“Antonio Gades,” by Pierre Lartigue, International Encyclopedia of Dance

“Bringing Carmen Back to Spain: Antonio Gades’ Flamenco Dance in Carlos Saura’s Choreofilm,” by Rosella Simonari, Dance Research, Winter 2008

“Flamenco Dance,” by Ninotchka Bennahum, International Encyclopedia of Dance

“Flamenco Puro: Art From Anguish,” by Ninotchka Bennahum, Dance Magazine, August 1992

“Spain: Theatrical Dance Since 1862,” by Laura Kumin, International Encyclopedia of Dance

 

FILMS:

 

Carlos Saura’s Flamenco Trilogy, distributed by Eclipse (Criterion Collection), includes Bodas de Sangre, Carmen and El Amor Brujo

 

 

Photo courtesy of Dance Magazine archives.

News
Courtesy Russell

Gregg Russell, an Emmy-nominated choreographer known for his passionate and energetic teaching, passed away unexpectedly on Sunday, November 22, at the age of 48.

While perhaps most revered as a master tap instructor and performer, Russell also frequently taught hip-hop and musical theater classes, showcasing a versatility that secured him a successful career onstage and in film and television, both nationally and abroad.


His resumé reads like an encyclopedia of popular culture. Russell worked with celebrities such as Bette Midler and Gene Kelly; coached pop icon Michael Jackson and Family Guy creator Seth McFarlane; danced in the classic films Clueless and Newsies; performed on "Dancing with the Stars" and the Latin Grammy Awards; choreographed for Sprite and Carvel Ice Cream; appeared with music icons Reba McEntire and Jason Mraz; and graced stages from coast to coast, including Los Angeles' House of Blues and New York City's Madison Square Garden.

But it was as an educator that Russell arguably found his calling. His infectious humor, welcoming aura and inspirational pedagogy made him a favorite at studios, conventions and festivals across the U.S. and in such countries as Australia, France, Honduras and Guatemala. Even students with a predilection for classical styles who weren't always enthused about studying a percussive form would leave Russell's classes grinning from ear to ear.

"Gregg understood from a young age how to teach tap and hip hop with innovation, energy and confidence," says longtime dance educator and producer Rhee Gold, who frequently hired Russell for conferences and workshops. "He gave so much in every class. There was nothing I ever did that I didn't think Gregg would be perfect for."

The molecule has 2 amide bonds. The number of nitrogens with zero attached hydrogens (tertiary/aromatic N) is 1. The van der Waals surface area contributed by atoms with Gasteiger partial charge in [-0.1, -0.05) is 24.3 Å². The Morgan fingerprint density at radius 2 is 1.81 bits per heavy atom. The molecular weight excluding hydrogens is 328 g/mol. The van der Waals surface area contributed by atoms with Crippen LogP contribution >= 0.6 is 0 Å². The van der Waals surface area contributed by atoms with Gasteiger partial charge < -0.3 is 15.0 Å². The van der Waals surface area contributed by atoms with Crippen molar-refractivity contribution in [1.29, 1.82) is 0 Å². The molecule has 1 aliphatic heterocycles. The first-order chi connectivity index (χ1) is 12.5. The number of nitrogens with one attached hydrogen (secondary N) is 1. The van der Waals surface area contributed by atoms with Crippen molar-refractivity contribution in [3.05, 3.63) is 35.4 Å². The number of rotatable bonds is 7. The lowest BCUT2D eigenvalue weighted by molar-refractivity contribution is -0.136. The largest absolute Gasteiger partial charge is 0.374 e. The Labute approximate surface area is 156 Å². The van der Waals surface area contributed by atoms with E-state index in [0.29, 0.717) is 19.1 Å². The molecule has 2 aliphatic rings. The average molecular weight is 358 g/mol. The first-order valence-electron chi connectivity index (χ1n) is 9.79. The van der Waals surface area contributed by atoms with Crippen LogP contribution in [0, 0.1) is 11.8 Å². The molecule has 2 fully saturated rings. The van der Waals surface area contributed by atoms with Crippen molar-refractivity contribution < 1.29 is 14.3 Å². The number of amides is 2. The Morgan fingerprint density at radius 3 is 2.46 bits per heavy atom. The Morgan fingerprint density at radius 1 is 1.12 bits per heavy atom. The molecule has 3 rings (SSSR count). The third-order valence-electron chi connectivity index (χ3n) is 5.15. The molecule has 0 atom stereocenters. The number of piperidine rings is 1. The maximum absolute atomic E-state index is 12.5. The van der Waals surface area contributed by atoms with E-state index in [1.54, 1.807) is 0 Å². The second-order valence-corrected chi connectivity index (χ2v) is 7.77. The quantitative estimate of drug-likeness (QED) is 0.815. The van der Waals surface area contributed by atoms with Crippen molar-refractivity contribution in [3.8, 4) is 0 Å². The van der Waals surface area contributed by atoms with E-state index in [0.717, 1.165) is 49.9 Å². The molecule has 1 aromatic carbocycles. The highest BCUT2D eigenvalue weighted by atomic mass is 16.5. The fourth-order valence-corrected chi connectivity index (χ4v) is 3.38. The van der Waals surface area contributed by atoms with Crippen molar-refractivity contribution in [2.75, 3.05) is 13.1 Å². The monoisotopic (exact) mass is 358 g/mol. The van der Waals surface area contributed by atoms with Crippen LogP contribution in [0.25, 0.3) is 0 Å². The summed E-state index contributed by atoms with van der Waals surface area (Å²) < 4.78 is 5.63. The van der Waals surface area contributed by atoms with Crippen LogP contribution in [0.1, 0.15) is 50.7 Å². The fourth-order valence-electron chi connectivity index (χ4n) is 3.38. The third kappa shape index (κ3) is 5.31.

Growing up in Wooster, Ohio, Russell was an avid tap dancer and long-distance runner who eventually told his mother, a dance teacher, that he wanted to exclusively pursue dance. She introduced him to master teachers Judy Ann Bassing, Debbi Dee and Henry LeTang, whom he credited as his three greatest influences.

"I was instantly smitten, though competitive with him," says longtime friend and fellow choreographer Shea Sullivan, a protégé of LeTang. "Over the years we developed a mutual respect and admiration for each other. He touched so many lives. This is a great loss."

After graduating from Wooster High School, Russell was a scholarship student at Edge Performing Arts Center in Los Angeles, where he lived for many years. He founded a company, Tap Sounds Underground, taught at California Dance Theatre and even returned to Edge as an instructor, all while maintaining a busy travel schedule.

A beloved member of the tap community, Russell not only spoke highly of his contemporaries, but earned his place among them as a celebrated performing artist and teacher. With friend Ryan Lohoff, with whom he appeared on CBS's "Live to Dance," he co-directed Tap Into The Network, a touring tap intensive founded in 2008.

"His humor, giant smile and energy in his eyes are the things I will remember most," says Lohoff. "He inspired audiences and multiple generations of dancers. I am grateful for our time together."

Russell was on the faculty of numerous dance conventions, such as Co. Dance and, more recently, Artists Simply Human. He was known as a "teacher's teacher," having discovered at the young age of 18 that he enjoyed passing on his knowledge to other dance educators. He wrote tap teaching tips for Dance Studio Life magazine and led classes for fellow instructors whenever he was on tour.

In 2018, he opened a dance studio, 3D Dance, in Tuscaloosa, Alabama, where he had been living most recently.

Russell leaves behind a wife, Tessa, and a 5-year-old daughter, Lucy.


"His success was his family and his daughter," says Gold. "They changed his entire being. He was a happy man."

GoFundMe campaigns to support Russell's family can be found here and here.

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@jayplayimagery, courtesy Blackstone

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In short, in a year filled with setbacks, there is still a lot to celebrate. Dance Teacher spoke to four teachers about the virtual victories they've seen thus far and how they hope to keep the momentum going back in the classroom.

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Betty Jones in The Moor's Pavane, shot for Dance Magazine's "Dancers You Should Know" series in 1955. Zachary Freyman, Courtesy Jacob's Pillow

An anchor of the Humphrey-Limón legacy for more than 70 years, Betty Jones died at her home in Honolulu on November 17, 2020. She remained active well into her 90s, most recently leading a New York workshop with her husband and partner, Fritz Ludin, in October 2019.

Betty May Jones was born on June 11, 1926 in Meadville, Pennsylvania, and moved with her family to the Albany, New York, area, where she began taking dance classes. Just after she turned 15 in 1941, she began serious ballet study at Jacob's Pillow, which was under the direction of Anton Dolin and Alicia Markova for the season. Over the next three summers as a scholarship student, Jones expanded her range and became an integral part of Jacob's Pillow. Among her duties was working in the kitchen, where her speedy efficiency earned her the nickname of "Lightning."